Kangerella, Tugtupite, Polylithionite - Greenland
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Pieces from this area within the Ilimaussaq Complex were nicknamed "Kangerella" for their beauty. The tugtupite responds differently to each wavelength, is very tenebrescent, and very phosphorescent. The blue fluorescing chkalovite responds under all wavelengths. The polylithionite fluoresces a bright yel/grn under SW UV.These pieces are probably our favorite find from the Ilimaussaq Complex. The tugtupite occurs as veins in a chkalovite matrix. The bluish green fluorescing chkalovite on this piece is striking, as is of course the tugtupite. The polylithionite consists of fine crystal of yellow fluorescence. The tugtupite is phosphorescent. Kangerella is a nickname we gave to an exquisite combo we discovered in the Kangerlussaq area (see story below). The tugtupite is in a matrix of chkalovite (bluish green), with deposits of yellow/green fluorescing polylithionite. ThereÕs a lot of history in these pieces. Early in our travels to Greenland we stumbled across pieces like this in an area of what appeared to be circles of rocks - kind of like a series of very large old campfires (which they werenÕt as there is no firewood in Greenland). Within these circles we found these very unusual pieces such as this but could not find a source other than the rock circles. We eventually found the source (see story below) and the resulting specimens were one of the prettiest from the complex IMHO - we nicknamed them ÒKangerellaÓ. The deposit of this very unique material has since been mined out we only had a few remaining pieces left, occasionally finding one hidden in our inventory such as this. It is a beautiful pinkish/red fluorescing tugtupite, along with greenish/yellow fluorescing polylithionite and blueish fluorescing chkalovite and dark orange sodalite. The tugtupite fluoresces differently under each of the main wavelengths (like terlingua calcite) and is very phosphorescent (see pics). (More history): We did some research and found that Sorensen (a Danish geologist in the 50Õs) had discovered a line of white boulders stretching from the cliffs to the shoreline in this area (the Kangerlussaq Fjord). Only then did we realize what the rock circles were; the locals had obliterated the white boulders in search for tugtupite (most commonly found in association with chkalovite - a white mineral). What was left were the circles of rock pieces. This was a fortuitous find. During a later tour (2005) one of the group (a fellow named Herb) decided to trace this trail of rock chips, on his hands and knees until he found the source - a vein hidden in the crumbled syenite gravel. This was eventually excavated to reveal a small but beautiful vein of purple colored tugtupite; many cabochons were made from this material, and some superb collector pieces found their way into the collector community. We nicknamed that material ÒKangerellaÓ. Those were the good olÕ days!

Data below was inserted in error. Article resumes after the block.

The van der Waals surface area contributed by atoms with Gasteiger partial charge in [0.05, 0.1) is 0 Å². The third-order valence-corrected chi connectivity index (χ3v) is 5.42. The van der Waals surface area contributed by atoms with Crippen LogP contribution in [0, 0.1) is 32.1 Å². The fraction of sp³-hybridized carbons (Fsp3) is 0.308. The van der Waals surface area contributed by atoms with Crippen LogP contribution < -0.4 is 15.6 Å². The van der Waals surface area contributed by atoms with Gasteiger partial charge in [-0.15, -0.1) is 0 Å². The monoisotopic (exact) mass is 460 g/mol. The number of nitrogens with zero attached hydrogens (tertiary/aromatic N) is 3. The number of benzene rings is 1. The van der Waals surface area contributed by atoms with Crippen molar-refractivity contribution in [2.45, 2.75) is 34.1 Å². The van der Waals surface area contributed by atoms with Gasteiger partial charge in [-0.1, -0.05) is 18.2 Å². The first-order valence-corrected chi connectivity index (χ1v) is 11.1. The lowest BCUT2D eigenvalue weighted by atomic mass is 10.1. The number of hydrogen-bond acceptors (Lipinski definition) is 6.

Tugtupite is the most widely known fluorescent mineral from Greeenland. It is used in making beautiful tugtupite cabochons.Read more
Collecting Fluorescent Minerals - The Basics, Where to Find Them, and How to Collect Them
Rock collecting is a pretty easy hobby to get into - buy a hammer, find a pile of rocks, and you're rock collecting.Read more
Romancing the Stone (A Brief History of Tugtupite)
Perhaps the most famous mineral found in Greenland is tugtupite - and is certainly the main quest of those who travel to this remote area. Local villagers spend much of their free time in pursuit of this stone and many legends have risen around tugtupite.Read more